clean is a process

the end of the year is here, just like that.

my rituals tend to be in relationship to the people around me. in my little circle in detroit, we make predictions for the next year, read our predictions from the year before, and dance all night.

the one thing i do, which just feels right to me, is to clean. we clean the kitchen, the bathroom, sweep the floors, take out the compost and the garbage, dust. i have been dreadfully ill for the past few days so the cleaning is even more needed. the idea is: let’s get things in order, a new year is coming.

2011 was, for me, an incredibly messy year. i was more aware of how messy i am as a person than i have ever been before. i made messes, spilled things, broke things, double- and tripled-booked my life, hurt people, lost people, wasn’t at my best. i reached my limit, over and over again, disappointed and relieved to find that i just had no more to give.

and…it was an amazing year.

i learned SO much.

the whole world seemed to be in parallel upheavals, learning new ways of being, not avoiding the hurt or tender places, bursting like cosmic hulks out of the too-tight clothes of small thinking, seeming to fail, seeming faster and closer and more frantic. a hot mess, a dramatic crescendo.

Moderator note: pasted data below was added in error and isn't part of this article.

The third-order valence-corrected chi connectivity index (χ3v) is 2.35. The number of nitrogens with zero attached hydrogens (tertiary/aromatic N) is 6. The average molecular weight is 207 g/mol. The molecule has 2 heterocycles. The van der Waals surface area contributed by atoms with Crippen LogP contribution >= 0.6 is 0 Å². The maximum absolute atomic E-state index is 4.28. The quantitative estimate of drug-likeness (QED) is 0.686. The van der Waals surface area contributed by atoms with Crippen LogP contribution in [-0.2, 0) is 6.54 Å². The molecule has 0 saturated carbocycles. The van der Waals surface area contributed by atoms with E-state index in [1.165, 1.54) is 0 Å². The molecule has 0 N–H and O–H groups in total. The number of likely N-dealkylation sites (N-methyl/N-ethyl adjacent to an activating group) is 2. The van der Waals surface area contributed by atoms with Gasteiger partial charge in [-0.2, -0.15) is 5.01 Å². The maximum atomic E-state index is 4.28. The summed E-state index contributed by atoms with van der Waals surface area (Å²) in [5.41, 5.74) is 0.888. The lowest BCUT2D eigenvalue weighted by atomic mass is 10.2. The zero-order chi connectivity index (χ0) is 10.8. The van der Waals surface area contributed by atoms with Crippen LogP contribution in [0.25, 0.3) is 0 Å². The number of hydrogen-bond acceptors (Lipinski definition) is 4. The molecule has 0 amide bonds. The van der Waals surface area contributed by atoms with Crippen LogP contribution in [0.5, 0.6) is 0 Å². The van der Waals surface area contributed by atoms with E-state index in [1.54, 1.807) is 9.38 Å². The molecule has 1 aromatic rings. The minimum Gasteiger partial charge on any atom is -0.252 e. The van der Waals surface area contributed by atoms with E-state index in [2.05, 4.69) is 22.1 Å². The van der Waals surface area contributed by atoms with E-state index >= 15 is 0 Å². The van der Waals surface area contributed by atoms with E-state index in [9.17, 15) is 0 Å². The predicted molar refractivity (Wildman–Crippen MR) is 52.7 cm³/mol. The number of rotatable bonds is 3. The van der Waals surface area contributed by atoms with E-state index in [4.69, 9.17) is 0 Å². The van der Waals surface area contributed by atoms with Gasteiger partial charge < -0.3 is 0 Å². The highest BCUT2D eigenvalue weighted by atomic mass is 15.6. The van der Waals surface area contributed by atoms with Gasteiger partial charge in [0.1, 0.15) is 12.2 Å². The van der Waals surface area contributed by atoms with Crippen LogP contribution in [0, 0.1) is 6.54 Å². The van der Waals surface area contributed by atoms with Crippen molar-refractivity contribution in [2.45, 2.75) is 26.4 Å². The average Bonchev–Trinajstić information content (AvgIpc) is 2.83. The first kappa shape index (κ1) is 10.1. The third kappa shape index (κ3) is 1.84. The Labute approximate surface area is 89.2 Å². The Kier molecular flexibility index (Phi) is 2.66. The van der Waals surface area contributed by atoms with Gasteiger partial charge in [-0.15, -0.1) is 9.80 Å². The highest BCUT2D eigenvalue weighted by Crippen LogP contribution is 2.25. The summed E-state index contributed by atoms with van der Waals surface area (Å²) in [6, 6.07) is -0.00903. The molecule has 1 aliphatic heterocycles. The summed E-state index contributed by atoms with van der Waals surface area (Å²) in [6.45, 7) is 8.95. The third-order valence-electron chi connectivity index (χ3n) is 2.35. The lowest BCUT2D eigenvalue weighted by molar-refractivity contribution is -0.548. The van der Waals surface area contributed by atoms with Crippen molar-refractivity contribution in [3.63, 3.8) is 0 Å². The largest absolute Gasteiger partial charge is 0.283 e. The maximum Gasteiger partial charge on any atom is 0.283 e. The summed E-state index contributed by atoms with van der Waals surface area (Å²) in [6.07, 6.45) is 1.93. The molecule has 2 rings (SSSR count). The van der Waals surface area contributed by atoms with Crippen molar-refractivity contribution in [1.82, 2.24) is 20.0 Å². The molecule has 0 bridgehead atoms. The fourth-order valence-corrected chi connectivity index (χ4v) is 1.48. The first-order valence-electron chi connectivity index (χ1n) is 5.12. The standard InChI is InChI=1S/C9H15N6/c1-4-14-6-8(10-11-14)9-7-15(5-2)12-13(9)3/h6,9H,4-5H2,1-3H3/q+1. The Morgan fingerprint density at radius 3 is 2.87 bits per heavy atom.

for me, the lesson from this year (as much from watching my 3-year-old nephew and 1-year-old niece learn to clean up as from watching the whole world seek clarity about what it means to be human at this point in history) is this: clean is not a destination, it’s a process.

we clean things up so that we can take stock of what is really there, revel in the temporary and lovely order. and so that we have space to begin the next mess. the mess comes from living – playing, cooking, eating, creating, loving, fighting, dancing, drinking – learning.

perhaps some of you, like me, hold an ideal, visceral in our senses. i can feel in my bones when i am approaching it – in my space, in my emotions, in my relationships. i create some order and systems in my life to reach that personal ideal, which gives me a sense of calm and control, however mythical.

when i walk in my house and everything is in it’s place, i feel a vibrational calm that makes me more creative, more curious, more spacious in my life. when i am fully honest and present with my loved ones, i feel that same calm.